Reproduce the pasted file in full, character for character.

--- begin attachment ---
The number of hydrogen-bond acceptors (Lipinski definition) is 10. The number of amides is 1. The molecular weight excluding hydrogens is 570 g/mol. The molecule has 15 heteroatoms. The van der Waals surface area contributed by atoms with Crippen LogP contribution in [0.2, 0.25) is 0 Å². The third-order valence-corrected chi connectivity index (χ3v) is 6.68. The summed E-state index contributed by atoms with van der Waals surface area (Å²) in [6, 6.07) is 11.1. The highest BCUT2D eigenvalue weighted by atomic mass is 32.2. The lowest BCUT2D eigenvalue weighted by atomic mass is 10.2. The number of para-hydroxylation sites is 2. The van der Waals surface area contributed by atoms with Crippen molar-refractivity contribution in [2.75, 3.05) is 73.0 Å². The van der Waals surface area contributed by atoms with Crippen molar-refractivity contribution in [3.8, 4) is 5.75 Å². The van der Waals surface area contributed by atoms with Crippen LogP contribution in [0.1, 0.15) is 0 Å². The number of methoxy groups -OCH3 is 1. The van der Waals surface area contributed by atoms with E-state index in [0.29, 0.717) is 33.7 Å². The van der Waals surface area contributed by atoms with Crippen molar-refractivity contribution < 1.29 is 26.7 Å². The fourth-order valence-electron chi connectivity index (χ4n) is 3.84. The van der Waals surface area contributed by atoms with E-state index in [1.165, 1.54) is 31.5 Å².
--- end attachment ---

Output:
The number of hydrogen-bond acceptors (Lipinski definition) is 10. The number of amides is 1. The molecular weight excluding hydrogens is 570 g/mol. The molecule has 15 heteroatoms. The van der Waals surface area contributed by atoms with Crippen LogP contribution in [0.2, 0.25) is 0 Å². The third-order valence-corrected chi connectivity index (χ3v) is 6.68. The summed E-state index contributed by atoms with van der Waals surface area (Å²) in [6, 6.07) is 11.1. The highest BCUT2D eigenvalue weighted by atomic mass is 32.2. The lowest BCUT2D eigenvalue weighted by atomic mass is 10.2. The number of para-hydroxylation sites is 2. The van der Waals surface area contributed by atoms with Crippen molar-refractivity contribution in [2.75, 3.05) is 73.0 Å². The van der Waals surface area contributed by atoms with Crippen molar-refractivity contribution in [3.8, 4) is 5.75 Å². The van der Waals surface area contributed by atoms with Crippen LogP contribution in [0.1, 0.15) is 0 Å². The number of methoxy groups -OCH3 is 1. The van der Waals surface area contributed by atoms with E-state index in [0.29, 0.717) is 33.7 Å². The van der Waals surface area contributed by atoms with Crippen molar-refractivity contribution < 1.29 is 26.7 Å². The fourth-order valence-electron chi connectivity index (χ4n) is 3.84. The van der Waals surface area contributed by atoms with E-state index in [1.165, 1.54) is 31.5 Å².